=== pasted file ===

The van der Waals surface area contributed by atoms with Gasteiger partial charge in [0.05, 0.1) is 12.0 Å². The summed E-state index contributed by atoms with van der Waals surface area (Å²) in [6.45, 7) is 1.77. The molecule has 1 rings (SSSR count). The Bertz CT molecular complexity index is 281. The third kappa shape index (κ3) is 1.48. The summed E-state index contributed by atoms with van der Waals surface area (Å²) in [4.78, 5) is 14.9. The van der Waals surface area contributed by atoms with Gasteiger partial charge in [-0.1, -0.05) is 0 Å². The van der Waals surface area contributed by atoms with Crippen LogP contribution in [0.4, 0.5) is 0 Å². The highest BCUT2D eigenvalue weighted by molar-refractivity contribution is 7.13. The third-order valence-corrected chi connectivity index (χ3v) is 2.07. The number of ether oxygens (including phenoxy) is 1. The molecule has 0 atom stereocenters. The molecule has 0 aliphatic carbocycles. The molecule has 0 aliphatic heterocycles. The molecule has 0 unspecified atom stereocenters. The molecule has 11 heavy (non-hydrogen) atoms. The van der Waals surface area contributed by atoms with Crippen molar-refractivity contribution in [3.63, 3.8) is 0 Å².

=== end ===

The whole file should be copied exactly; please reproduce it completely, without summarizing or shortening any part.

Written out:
The van der Waals surface area contributed by atoms with Gasteiger partial charge in [0.05, 0.1) is 12.0 Å². The summed E-state index contributed by atoms with van der Waals surface area (Å²) in [6.45, 7) is 1.77. The molecule has 1 rings (SSSR count). The Bertz CT molecular complexity index is 281. The third kappa shape index (κ3) is 1.48. The summed E-state index contributed by atoms with van der Waals surface area (Å²) in [4.78, 5) is 14.9. The van der Waals surface area contributed by atoms with Gasteiger partial charge in [-0.1, -0.05) is 0 Å². The van der Waals surface area contributed by atoms with Crippen LogP contribution in [0.4, 0.5) is 0 Å². The highest BCUT2D eigenvalue weighted by molar-refractivity contribution is 7.13. The third-order valence-corrected chi connectivity index (χ3v) is 2.07. The number of ether oxygens (including phenoxy) is 1. The molecule has 0 atom stereocenters. The molecule has 0 aliphatic carbocycles. The molecule has 0 aliphatic heterocycles. The molecule has 0 unspecified atom stereocenters. The molecule has 11 heavy (non-hydrogen) atoms. The van der Waals surface area contributed by atoms with Crippen molar-refractivity contribution in [3.63, 3.8) is 0 Å².